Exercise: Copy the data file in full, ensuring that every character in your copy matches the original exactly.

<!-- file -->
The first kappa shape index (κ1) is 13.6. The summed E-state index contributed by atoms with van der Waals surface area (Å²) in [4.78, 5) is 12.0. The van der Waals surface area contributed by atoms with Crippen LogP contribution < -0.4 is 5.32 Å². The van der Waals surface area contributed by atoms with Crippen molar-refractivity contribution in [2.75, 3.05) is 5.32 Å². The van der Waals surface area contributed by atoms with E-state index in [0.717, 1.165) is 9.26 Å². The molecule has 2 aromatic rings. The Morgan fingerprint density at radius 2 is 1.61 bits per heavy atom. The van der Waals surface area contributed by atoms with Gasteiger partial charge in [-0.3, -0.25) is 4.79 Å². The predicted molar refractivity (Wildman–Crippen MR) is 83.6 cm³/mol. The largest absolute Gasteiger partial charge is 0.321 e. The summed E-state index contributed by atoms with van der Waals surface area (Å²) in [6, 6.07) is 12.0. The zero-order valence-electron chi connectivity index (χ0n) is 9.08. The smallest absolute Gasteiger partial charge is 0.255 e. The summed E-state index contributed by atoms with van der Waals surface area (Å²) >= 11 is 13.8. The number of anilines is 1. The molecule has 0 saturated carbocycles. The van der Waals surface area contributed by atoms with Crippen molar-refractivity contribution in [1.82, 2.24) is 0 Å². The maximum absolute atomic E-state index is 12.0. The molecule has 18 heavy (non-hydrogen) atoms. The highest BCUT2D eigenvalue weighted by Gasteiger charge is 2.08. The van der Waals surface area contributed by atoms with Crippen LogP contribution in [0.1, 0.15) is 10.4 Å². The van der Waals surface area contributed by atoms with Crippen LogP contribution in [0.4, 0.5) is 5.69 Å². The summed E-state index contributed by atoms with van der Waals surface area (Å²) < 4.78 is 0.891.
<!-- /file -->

The first kappa shape index (κ1) is 13.6. The summed E-state index contributed by atoms with van der Waals surface area (Å²) in [4.78, 5) is 12.0. The van der Waals surface area contributed by atoms with Crippen LogP contribution < -0.4 is 5.32 Å². The van der Waals surface area contributed by atoms with Crippen molar-refractivity contribution in [2.75, 3.05) is 5.32 Å². The van der Waals surface area contributed by atoms with E-state index in [0.717, 1.165) is 9.26 Å². The molecule has 2 aromatic rings. The Morgan fingerprint density at radius 2 is 1.61 bits per heavy atom. The van der Waals surface area contributed by atoms with Gasteiger partial charge in [-0.3, -0.25) is 4.79 Å². The predicted molar refractivity (Wildman–Crippen MR) is 83.6 cm³/mol. The largest absolute Gasteiger partial charge is 0.321 e. The summed E-state index contributed by atoms with van der Waals surface area (Å²) in [6, 6.07) is 12.0. The zero-order valence-electron chi connectivity index (χ0n) is 9.08. The smallest absolute Gasteiger partial charge is 0.255 e. The summed E-state index contributed by atoms with van der Waals surface area (Å²) >= 11 is 13.8. The number of anilines is 1. The molecule has 0 saturated carbocycles. The van der Waals surface area contributed by atoms with Crippen molar-refractivity contribution in [1.82, 2.24) is 0 Å². The maximum absolute atomic E-state index is 12.0. The molecule has 18 heavy (non-hydrogen) atoms. The highest BCUT2D eigenvalue weighted by Gasteiger charge is 2.08. The van der Waals surface area contributed by atoms with Crippen LogP contribution in [0.1, 0.15) is 10.4 Å². The van der Waals surface area contributed by atoms with Crippen LogP contribution in [0.4, 0.5) is 5.69 Å². The summed E-state index contributed by atoms with van der Waals surface area (Å²) < 4.78 is 0.891.